After Joan hangs up the phone, she takes her hands and puts them around her own neck. She wonders how one can strangle oneself. She returns to her meal, complaining that her mashed potatoes are cold and her gravy is congealed. Right away there is a loud thump on the wall of her bedroom and the phone starts ringing again. Joan gets up, leaves her apartment, knocks on the door to 12F and asks whoever lives there to unplug their phone or prepare to die. She pounds on the door and hears a pound back and the phone continues to ring.
Joan convinces herself that she has to get into the apartment. She rationalizes that since both Lucy and the super have told her that no one lives there that it does not matter if she goes in. The door is locked, so Joan goes back to her own apartment and gets a credit card. Right before she attempts to open the door with the credit card, the door opens on its own.
Upon entering the apartment, Joan notices several things. First, the apartment is totally empty. On the wall that her bed sits on the other side there are large dents which are obviously made by human hands. Joan thinks they appear to have been made by someone trying to get out of the apartment.
Joan then looks over and sees that the bathroom door is closed. She assumes that there must be someone inside the bathroom and asks whomever is in there to come out. When no one does, she ponders on whether she is stupid enough to go in the bathroom on her own. Deciding that she is that stupid, Joan opens the bathroom door and looks in, finding nothing. The apartment door sways a little as Joan is checking out the bathroom. As she continues to try and determine what is going on, the door to the closet slams shut.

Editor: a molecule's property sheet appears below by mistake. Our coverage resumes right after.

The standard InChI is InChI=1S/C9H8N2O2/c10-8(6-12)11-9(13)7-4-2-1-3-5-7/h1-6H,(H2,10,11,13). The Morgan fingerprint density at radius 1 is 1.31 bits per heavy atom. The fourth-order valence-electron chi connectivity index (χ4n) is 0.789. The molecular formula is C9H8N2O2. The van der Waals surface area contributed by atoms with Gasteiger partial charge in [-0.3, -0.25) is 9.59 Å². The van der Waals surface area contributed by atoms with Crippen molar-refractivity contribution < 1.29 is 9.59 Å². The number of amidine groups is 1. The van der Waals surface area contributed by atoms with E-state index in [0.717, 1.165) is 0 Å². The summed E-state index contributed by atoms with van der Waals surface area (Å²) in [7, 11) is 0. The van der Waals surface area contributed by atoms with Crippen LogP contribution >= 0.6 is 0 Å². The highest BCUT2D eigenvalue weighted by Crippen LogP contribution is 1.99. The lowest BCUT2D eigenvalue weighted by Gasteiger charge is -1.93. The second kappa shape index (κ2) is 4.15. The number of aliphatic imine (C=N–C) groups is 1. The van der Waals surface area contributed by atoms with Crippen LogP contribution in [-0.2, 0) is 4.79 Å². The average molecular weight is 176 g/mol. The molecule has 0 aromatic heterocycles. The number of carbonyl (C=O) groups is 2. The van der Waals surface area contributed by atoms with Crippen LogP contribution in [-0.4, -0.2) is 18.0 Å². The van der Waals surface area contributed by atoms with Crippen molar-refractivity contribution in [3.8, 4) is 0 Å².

Joan tries to explain to herself how the closet door closed. She at first thinks that it must have been the wind from the windows, even though the windows are closed. Opening the door, she sees the phone and immediately assumes her victory.
Picking up the handset for the phone, without dialing a number, Joan informs anyone that she is the occupant of 12E and that the occupant of 12F strangled herself to death and will not be taking any future calls. When an operator asks if she can help, Joan tells her she would like the have the phone disconnected. The operator tells her to call the business office back the next morning during business hours. The operator asks for the number that Joan is calling from so she will be able to give Joan the correct office to call for the disconnection. Joan informs her that she does not know the number because it is not her number. When the operator tells Joan that only the owner of the phone can disconnect the phone, Joan explains that it is a phone in an empty apartment where the occupant killed herself, commenting that it was probably due to dealing with the phone company. When the operator asks if the woman strangled herself with the phone cord, Joan gets worried and hangs the phone up.